By Michelle McKenzie, Co-Manager of Bellair Farm
Farming for a season is hard work. Leading a crew all the way through a season and knowing you will do it all again next year is even harder work! Keeping your crew’s trust and respect is the best way to get through it all successfully. I’ve been co-managing a farm crew of about 15-20 people for about 5 years on a large scale diversified CSA farm. I’m certainly no expert, but I’ve learned a few things along the way, and I’ve tried to share them here.
Pay your people. Begin at the beginning. Adequate compensation is absolutely essential for a healthy workplace environment. Education can and should be offered as a perk, but if you are not paying your people a living wage, you are cheating not only your workers, but also yourself by excluding an entire class of applicants who can’t afford to work for nothing. Sick time, paid time off, educational materials and free or discounted farm products also go a long way to show your good faith. People will be happier and you will be able to ask more of them. If you choose to underpay your employees, remember that you get what you pay for and most importantly, you may be held liable if someone decides to file suit against you.
Create a good crew culture. Go to lengths to explain what kind of farm you’re trying to run and what you’re expecting of people who work there, and then live up to your own description. You are trying to create an atmosphere of mutual respect. Don’t talk negatively about anyone on your crew. Give people a break when they need it, but hold them accountable when they need it, too. Try to be forgiving yet fair. It is a balance, for sure, and not an easy one. If you let too many things slide, the season will get sloppy pretty quickly. If you never cut anyone a break, they will eventually get fed up and leave.
Get to know everyone on your crew. Try to develop an individual relationship with everyone. You might not always get along with everyone or have a lot in common, but to care for your crew as a whole, you need to care for each person individually. These one-on-one discussions are also invaluable opportunities to get a sense for any issues that are simmering and allow you to get ahead of them before things come to a boil.
Focus on people’s strengths, not their weaknesses. Not everyone can be good at everything, and every once in a while, you will hire someone who is not up to standard. When you start to feel this way, try to take a step back and find some positive things about the person. If you write them off immediately, you seal their fate. They will never be more useful to you than you think they are. Try to find tasks that fit their strengths. Someone might be slow and terrible at harvesting but is great at deliveries or doesn’t mind doing your version of a mundane chore. If you can’t find a proper place for them, you’ll be forced to “suffer through” the season with them or fire them, which can sometimes cause resounding waves of bad morale amongst the other crew. Make sure you rule out all possibilities before resorting to that. You might just find that you have hired the right person for the job after all!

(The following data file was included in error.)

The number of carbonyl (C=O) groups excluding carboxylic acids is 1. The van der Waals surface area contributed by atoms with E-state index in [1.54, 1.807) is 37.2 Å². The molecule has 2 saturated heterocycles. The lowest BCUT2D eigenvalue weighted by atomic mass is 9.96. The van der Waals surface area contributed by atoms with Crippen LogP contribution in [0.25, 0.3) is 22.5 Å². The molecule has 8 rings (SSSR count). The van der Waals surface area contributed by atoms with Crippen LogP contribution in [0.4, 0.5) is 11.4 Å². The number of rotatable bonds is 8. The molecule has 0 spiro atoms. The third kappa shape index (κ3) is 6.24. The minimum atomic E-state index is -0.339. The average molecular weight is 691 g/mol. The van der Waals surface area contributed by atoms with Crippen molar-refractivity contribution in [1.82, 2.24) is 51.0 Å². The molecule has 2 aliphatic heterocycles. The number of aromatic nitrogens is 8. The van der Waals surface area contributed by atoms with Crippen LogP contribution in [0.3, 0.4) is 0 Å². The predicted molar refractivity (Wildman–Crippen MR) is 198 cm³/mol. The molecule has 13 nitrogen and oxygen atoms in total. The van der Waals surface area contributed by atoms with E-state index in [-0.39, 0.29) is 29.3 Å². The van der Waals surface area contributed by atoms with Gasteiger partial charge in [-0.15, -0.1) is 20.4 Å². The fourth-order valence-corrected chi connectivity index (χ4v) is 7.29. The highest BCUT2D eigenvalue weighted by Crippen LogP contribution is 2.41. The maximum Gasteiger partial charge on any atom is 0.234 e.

Learn what and how to delegate effectively. Everyone has things that they cannot “let go” of, and that it completely fine. But you need to let go of as many things as you can. Being able to do this will allow you to focus your energy on broader-scope issues and open up leadership opportunities for your crew members. As you get to know people’s strengths and interests, hand-pick certain people to be help you keep an eye on certain things or lead the crew while you are gone. You can call it management or not. Of course, you will still end up managing the person who is “managing” the task, but a second set of eyes will help you out and it will be a very empowering experience for your employee.
Be willing to do whatever you ask others to do. Sure, you’ve put in your time already. But if people never see you “working hard,” they will quickly begin to resent you, and you will lose respect and productivity. This doesn’t mean you need work alongside them every second of the day, but putting in some hours doing crew work will be well worth your labor investment.
At the end of the day, only you can know the best approach for you and your farm. Management is not a one-size-fits-all approach. You will need to experiment and make mistakes. I know I’ve made many mistakes and will continue to make more! The important thing is to be striving for betterment. Your crew will notice your efforts and will work alongside you to make the farm better.
Michelle McKenzie began farming shortly after graduating from the College of William and Mary with a liberal arts degree. She has spent 7 years working at Bellair Farm, alongside her mentor, Jamie Barrett, first as an intern and now as a co-manager. She has helped the business grow from 70 CSA members to over 450 families this season. In her free time, Michelle maintains a personal garden with strange vegetables and varieties and loves birdwatching and other outdoor pursuits. She is a member of the 2017-2018 NFU Beginning Farmer Institute cohort.
Like what you’ve read? Check out our Beginning Farmer Forum home page, and join the conversation in the Beginning Farmer Forum Facebook group.